In my experience, I have found there to be a negative social stigma associated with mental illness and it is a stigma ladened in blame, shame and misperceptions. I have also found there to be a real lack of formal support for those dealing with or supporting others through a mental illness crisis.
One of the first challenges that I encountered when my son was hospitalized was how others received the news of the situation. It was somewhat surprising to me that mental illness was viewed differently than other life threatening illnesses. There was a true obvious discomfort felt from many who were privy to our situation and even more than that; there was a silence that was deafening.The truth is that most people don’t know how to respond or react to mental illness.
There is also a significant amount of blame that comes with a mental illness diagnosis. Yes, people blame. With mental illness blame is prevalent and directed both inwardly and outwardly because there is a misconception that someone or something must be the cause. When the diagnosis is mental illness, many times parents blame each other. The doctors, therapists and outsiders tend to suspect the parents are to blame. Often families go searching for the culprit and behind the scenes, many parents deeply blame themselves; there seems to be more than enough blame to go around.
In my personal story, I found myself caught off guard with the sudden onset of my son’s illness and spent a great deal of time trying to figure out how it could have happened, what I had done or contributed to cause it and how I could make it better. Even though I had been there for my son, supported, loved, cheered on, celebrated and actively parented him, it still took me some time before I could stop pointing the finger at myself.
What made it more challenging was that when I went searching for support, there was little to be found. I really found this disheartening, especially because as I sat in Emergency rooms, waiting rooms and program assessments, I saw so many parents, many who seemed to be in the same emotional state as me, and I couldn’t understand why there weren’t more support options available. I kept feeling that personally it would help so much if I could talk with other parents who were going through similar experiences. Yet no one was talking. I reached out through my personal support circles and a few times felt that I was close to finding someone who understood what I was going through, to talk with. Each time a possible contact was identified, the answer that came back was “no”. One response that truly drove home my understanding of the secrecy surrounding mental illness came from an acupuncturist who was trying to help connect me with another client, “I asked my client, who is having a similar experience to yours, if she would want to meet for coffee to talk, but she said no, she doesn’t talk about her situation openly, in fact even her close friends do not know”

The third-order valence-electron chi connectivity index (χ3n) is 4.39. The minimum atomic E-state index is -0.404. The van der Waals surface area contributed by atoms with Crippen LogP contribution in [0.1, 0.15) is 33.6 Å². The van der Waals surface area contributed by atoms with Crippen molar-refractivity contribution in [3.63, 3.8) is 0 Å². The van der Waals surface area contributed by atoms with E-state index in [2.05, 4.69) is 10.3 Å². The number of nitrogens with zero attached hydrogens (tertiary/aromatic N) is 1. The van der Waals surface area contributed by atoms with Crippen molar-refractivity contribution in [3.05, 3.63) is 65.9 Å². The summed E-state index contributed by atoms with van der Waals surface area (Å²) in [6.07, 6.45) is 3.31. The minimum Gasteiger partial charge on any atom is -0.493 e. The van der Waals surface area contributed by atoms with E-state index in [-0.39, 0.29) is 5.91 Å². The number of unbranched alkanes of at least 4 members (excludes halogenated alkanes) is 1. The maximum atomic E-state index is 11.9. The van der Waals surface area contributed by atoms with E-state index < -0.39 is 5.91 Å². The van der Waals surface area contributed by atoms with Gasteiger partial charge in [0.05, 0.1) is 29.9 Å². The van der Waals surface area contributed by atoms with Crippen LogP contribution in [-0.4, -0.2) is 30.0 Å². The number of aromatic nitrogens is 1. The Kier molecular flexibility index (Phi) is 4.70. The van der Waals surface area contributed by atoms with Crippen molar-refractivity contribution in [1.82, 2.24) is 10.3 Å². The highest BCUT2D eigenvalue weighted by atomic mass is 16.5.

This is not something that we should go through alone and living in secrecy about the situation hurts everyone. If you are dealing with a mental health situation, it is imperative that you create a support “group” around you. I found that while I didn’t find much support with those experiencing my same situation, it was very helpful and healing to find support through talk therapy, healing modalities such as acupuncture or massage and focusing on finding fun each day, even if for small moments. I also found that exercise, for me yoga and running, were and are extremely helpful in keeping me healthy given the circumstances.
Telling my story is very healing and finding those who are willing to hear it is critical. Sometimes, I tell my story even when it makes others uncomfortable because it needs to be told.
There are a few support organizations that I am aware of that do provide specific support for families experiencing a mental illness crisis. Nationally, NAMI (National Alliance on Mental Illness) www.nami.org can help you find local support groups in your area. Also, city/state government have Office of Mental Health (OMH) organizations that can be a good resource. Services and agencies appear to differ by State and county. (USA based information)
For more information on specific resource ideas or for a safe place to share your story, please email me at FarFromParadiseblog@gmail.com